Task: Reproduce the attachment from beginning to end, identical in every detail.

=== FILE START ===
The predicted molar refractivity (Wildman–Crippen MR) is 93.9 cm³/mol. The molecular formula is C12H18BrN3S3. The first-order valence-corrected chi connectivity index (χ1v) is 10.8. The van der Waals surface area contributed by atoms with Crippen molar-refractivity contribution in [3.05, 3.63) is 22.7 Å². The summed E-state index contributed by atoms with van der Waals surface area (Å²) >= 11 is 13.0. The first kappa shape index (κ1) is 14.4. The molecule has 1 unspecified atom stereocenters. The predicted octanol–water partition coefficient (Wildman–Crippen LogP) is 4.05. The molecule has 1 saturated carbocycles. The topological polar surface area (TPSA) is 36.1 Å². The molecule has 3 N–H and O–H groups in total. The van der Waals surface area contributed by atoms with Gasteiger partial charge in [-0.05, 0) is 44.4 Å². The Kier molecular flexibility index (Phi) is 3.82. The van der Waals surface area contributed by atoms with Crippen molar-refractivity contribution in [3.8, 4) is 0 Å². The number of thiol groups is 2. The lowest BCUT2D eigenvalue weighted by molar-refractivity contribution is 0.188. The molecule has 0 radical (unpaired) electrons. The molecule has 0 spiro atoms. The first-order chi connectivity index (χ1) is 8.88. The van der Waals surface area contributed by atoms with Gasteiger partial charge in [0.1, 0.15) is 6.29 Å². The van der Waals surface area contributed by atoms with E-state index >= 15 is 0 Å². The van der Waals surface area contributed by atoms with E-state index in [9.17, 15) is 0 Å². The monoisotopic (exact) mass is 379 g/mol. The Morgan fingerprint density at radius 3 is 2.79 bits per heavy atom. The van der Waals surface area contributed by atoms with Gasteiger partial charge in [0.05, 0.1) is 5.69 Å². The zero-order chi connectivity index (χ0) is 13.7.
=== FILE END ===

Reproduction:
The predicted molar refractivity (Wildman–Crippen MR) is 93.9 cm³/mol. The molecular formula is C12H18BrN3S3. The first-order valence-corrected chi connectivity index (χ1v) is 10.8. The van der Waals surface area contributed by atoms with Crippen molar-refractivity contribution in [3.05, 3.63) is 22.7 Å². The summed E-state index contributed by atoms with van der Waals surface area (Å²) >= 11 is 13.0. The first kappa shape index (κ1) is 14.4. The molecule has 1 unspecified atom stereocenters. The predicted octanol–water partition coefficient (Wildman–Crippen LogP) is 4.05. The molecule has 1 saturated carbocycles. The topological polar surface area (TPSA) is 36.1 Å². The molecule has 3 N–H and O–H groups in total. The van der Waals surface area contributed by atoms with Gasteiger partial charge in [-0.05, 0) is 44.4 Å². The Kier molecular flexibility index (Phi) is 3.82. The van der Waals surface area contributed by atoms with Crippen molar-refractivity contribution in [3.8, 4) is 0 Å². The number of thiol groups is 2. The lowest BCUT2D eigenvalue weighted by molar-refractivity contribution is 0.188. The molecule has 0 radical (unpaired) electrons. The molecule has 0 spiro atoms. The first-order chi connectivity index (χ1) is 8.88. The van der Waals surface area contributed by atoms with Gasteiger partial charge in [0.1, 0.15) is 6.29 Å². The van der Waals surface area contributed by atoms with E-state index >= 15 is 0 Å². The van der Waals surface area contributed by atoms with E-state index in [9.17, 15) is 0 Å². The monoisotopic (exact) mass is 379 g/mol. The Morgan fingerprint density at radius 3 is 2.79 bits per heavy atom. The van der Waals surface area contributed by atoms with Gasteiger partial charge in [0.05, 0.1) is 5.69 Å². The zero-order chi connectivity index (χ0) is 13.7.